Would post-colonial nations be better or worse off if they had never been colonized?

Sort of inspired by this thread, where the question came up WRT Africa. Let’s leave out of the discussion “settler states” like the U.S. and Australia, which would not even exist as nations without colonization. I’m talking about, say, India: What would it be like now if there had never been a British Raj? If the European powers had never colonized Africa, what would Africa be like today?

Given what? Without a British Raj, Britain’s position is changed in the time when it was the dominant world power. What then? Would some other power have supplanted it? Would Britain have sought other conquests? How would other nations have developed in the light of the changed power of Britain? Hell, how would they have reacted? And why wasn’t there a Raj?

Without a good a detailed counterfactual, you can’t even begin to guess. With one, it’d still be highly speculative.

Let’s just assume the Age of Exploration never got started, or that it did, but it never took the form of Europeans moving in and taking over less advanced nations. Maybe Cortez got his ass kicked by Moctezuma and that made everybody think about finding different ways to profit from trade with the non-Christian world.

Perhaps an appropriate way of answering this question is by looking at countries that were not colonized but are otherwise similiar to those that were, and seeing how they compare.

But before you do that you also have to clarify what you mean by “better off”, since that is largely subjective. What are your benchmarks for that?

Excellent point.

My saxaphone instructor grew up in Senegal, and he’s angry at how uncivilized the world takes Africa to be. Of course, Dakar is a lot better off than say, Darfur. He seems to think that any problems ( political greed and corruption, although not as evident as in other African countries) were caused by Belgian colonization.

This guy’s father was a protege of Patrice Lumumba, a prime minister of the Democratic Republic of Congo that may have been assassinated with U.S. and Belgian influence.

Well, it’s hard to find parallels. All sub-Saharan Africa was colonized except for Ethiopia. Wait, there’s one: Burma was colonized (by the British) but neighboring Siam/Thailand never was. Thailand is now a much better place to be. Not that that settles the question, it’s just one example.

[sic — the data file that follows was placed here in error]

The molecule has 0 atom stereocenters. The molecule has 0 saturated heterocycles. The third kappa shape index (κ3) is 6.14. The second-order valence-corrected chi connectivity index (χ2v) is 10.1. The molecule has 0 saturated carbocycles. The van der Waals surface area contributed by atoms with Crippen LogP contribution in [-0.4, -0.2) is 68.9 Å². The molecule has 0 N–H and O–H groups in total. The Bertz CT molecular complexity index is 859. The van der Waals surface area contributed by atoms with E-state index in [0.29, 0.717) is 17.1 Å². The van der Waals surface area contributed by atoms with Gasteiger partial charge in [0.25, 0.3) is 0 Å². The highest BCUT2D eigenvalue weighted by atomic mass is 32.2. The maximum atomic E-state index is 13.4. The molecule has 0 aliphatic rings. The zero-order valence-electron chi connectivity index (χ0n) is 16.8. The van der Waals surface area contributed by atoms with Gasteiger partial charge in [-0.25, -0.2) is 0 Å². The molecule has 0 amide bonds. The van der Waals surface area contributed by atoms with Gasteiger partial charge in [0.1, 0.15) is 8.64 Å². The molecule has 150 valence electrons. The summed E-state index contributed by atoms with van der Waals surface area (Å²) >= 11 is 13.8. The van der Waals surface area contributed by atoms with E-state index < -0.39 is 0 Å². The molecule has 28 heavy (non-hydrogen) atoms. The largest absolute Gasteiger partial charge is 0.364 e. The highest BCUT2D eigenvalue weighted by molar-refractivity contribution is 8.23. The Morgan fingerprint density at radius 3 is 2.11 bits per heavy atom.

Afghanistan never was colonized (neither Russia nor Britain would allow the other to have it). I recall reading an argument that that was why it turned out to be so vulnerable, in the 20th Century, to imported ideologies like Communism (don’t forget there was a home-grown Communist revolution before Soviet troops entered the country) and Islamic fundamentalism; it had not been exposed enough to such things to develop any immunity.

Oh, no! I expect every Doper in this thread to have his/her own definition of that and be prepared to back it up! That’s where it really gets fun! :slight_smile:

I think the Aztecs would have been better off without colonization.

Weren’t they pretty much destroyed before colonization was in full swing? The Triple Alliance was crushed by Cortes if I recall correctly.


India received both good and bad things from colonization. That doesn’t mean we liked it, though. (What is with all this curiosity about India lately? I mean, it’s a good thing, but curious.) As others have said, there’s no way really to compare, and it’s too late to think “What would have been” anyway. India is here, after 300 years of British rule, it’s independent, and it seems to be well on the way to the First World.

Well, that was part of the process. First conquer, then colonize.

You could make a case that the Tenocha Empire, which existed mainly to extort sacrificial victims from subject nations – thousands of them every year – was something that really, really needed to be destroyed, if only for the subject nations’ sake. (Many of them had practiced human sacrifice before the Aztecs conquered them, but only on rare occasions. The Aztec religion has no parallel in history for bloodiness.) OTOH, I read in James Howard Kunstler’s The City in Mind, in the chapter on Mexico City, that within ten years of the conquest, the population of Mexico had been reduced by 90 percent! :eek: (Due to war, social disruption, impressment of natives for slave labor, and, of course, Old World diseases to which the Indians had no immunity.)